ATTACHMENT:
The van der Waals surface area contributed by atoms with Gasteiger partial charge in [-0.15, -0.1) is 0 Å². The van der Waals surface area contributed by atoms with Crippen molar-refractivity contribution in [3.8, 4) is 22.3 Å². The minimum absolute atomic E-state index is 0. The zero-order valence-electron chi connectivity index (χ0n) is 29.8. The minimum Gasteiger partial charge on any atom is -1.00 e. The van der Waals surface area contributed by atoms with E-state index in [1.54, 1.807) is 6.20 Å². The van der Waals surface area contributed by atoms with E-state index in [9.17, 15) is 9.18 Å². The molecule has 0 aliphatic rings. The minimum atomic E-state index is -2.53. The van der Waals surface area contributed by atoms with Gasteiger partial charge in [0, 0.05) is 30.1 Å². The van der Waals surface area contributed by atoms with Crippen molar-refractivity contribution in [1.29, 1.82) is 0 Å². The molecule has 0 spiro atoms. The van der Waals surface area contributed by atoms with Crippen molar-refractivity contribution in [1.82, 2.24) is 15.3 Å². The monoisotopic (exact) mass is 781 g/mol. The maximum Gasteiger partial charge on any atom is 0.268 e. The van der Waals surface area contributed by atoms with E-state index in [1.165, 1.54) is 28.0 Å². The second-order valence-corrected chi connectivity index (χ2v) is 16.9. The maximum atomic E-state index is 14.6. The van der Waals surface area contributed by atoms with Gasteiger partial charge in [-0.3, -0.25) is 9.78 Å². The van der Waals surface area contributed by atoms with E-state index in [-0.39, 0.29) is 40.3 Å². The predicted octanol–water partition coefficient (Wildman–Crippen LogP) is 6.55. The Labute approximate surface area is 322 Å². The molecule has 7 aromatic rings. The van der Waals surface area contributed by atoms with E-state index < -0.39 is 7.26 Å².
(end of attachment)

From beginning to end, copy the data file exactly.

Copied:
The van der Waals surface area contributed by atoms with Gasteiger partial charge in [-0.15, -0.1) is 0 Å². The van der Waals surface area contributed by atoms with Crippen molar-refractivity contribution in [3.8, 4) is 22.3 Å². The minimum absolute atomic E-state index is 0. The zero-order valence-electron chi connectivity index (χ0n) is 29.8. The minimum Gasteiger partial charge on any atom is -1.00 e. The van der Waals surface area contributed by atoms with E-state index in [1.54, 1.807) is 6.20 Å². The van der Waals surface area contributed by atoms with E-state index in [9.17, 15) is 9.18 Å². The molecule has 0 aliphatic rings. The minimum atomic E-state index is -2.53. The van der Waals surface area contributed by atoms with Gasteiger partial charge in [0, 0.05) is 30.1 Å². The van der Waals surface area contributed by atoms with Crippen molar-refractivity contribution in [1.29, 1.82) is 0 Å². The molecule has 0 spiro atoms. The van der Waals surface area contributed by atoms with Crippen molar-refractivity contribution in [1.82, 2.24) is 15.3 Å². The monoisotopic (exact) mass is 781 g/mol. The maximum Gasteiger partial charge on any atom is 0.268 e. The van der Waals surface area contributed by atoms with E-state index in [1.165, 1.54) is 28.0 Å². The second-order valence-corrected chi connectivity index (χ2v) is 16.9. The maximum atomic E-state index is 14.6. The van der Waals surface area contributed by atoms with Gasteiger partial charge in [-0.3, -0.25) is 9.78 Å². The van der Waals surface area contributed by atoms with E-state index in [-0.39, 0.29) is 40.3 Å². The predicted octanol–water partition coefficient (Wildman–Crippen LogP) is 6.55. The Labute approximate surface area is 322 Å². The molecule has 7 aromatic rings. The van der Waals surface area contributed by atoms with E-state index < -0.39 is 7.26 Å².